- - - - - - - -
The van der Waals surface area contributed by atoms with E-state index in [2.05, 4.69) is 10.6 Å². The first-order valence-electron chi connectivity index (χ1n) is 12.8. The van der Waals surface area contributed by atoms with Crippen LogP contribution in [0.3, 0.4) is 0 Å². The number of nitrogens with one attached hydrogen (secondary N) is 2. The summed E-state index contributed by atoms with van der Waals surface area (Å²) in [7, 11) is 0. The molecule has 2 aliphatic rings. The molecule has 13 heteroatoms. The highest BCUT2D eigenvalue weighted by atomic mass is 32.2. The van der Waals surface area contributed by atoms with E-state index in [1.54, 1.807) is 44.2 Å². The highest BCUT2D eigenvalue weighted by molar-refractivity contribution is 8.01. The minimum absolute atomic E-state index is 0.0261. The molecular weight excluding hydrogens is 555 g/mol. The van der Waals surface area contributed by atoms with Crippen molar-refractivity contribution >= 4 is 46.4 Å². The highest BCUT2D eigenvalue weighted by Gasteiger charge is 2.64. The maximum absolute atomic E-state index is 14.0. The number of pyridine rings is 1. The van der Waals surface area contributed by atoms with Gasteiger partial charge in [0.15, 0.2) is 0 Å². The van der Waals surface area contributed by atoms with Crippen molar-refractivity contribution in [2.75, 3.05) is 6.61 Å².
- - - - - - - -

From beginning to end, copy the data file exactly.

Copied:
The van der Waals surface area contributed by atoms with E-state index in [2.05, 4.69) is 10.6 Å². The first-order valence-electron chi connectivity index (χ1n) is 12.8. The van der Waals surface area contributed by atoms with Crippen LogP contribution in [0.3, 0.4) is 0 Å². The number of nitrogens with one attached hydrogen (secondary N) is 2. The summed E-state index contributed by atoms with van der Waals surface area (Å²) in [7, 11) is 0. The molecule has 2 aliphatic rings. The molecule has 13 heteroatoms. The highest BCUT2D eigenvalue weighted by atomic mass is 32.2. The van der Waals surface area contributed by atoms with E-state index in [1.54, 1.807) is 44.2 Å². The highest BCUT2D eigenvalue weighted by molar-refractivity contribution is 8.01. The minimum absolute atomic E-state index is 0.0261. The molecular weight excluding hydrogens is 555 g/mol. The van der Waals surface area contributed by atoms with Crippen molar-refractivity contribution >= 4 is 46.4 Å². The highest BCUT2D eigenvalue weighted by Gasteiger charge is 2.64. The maximum absolute atomic E-state index is 14.0. The number of pyridine rings is 1. The van der Waals surface area contributed by atoms with Gasteiger partial charge in [0.15, 0.2) is 0 Å². The van der Waals surface area contributed by atoms with Crippen molar-refractivity contribution in [2.75, 3.05) is 6.61 Å².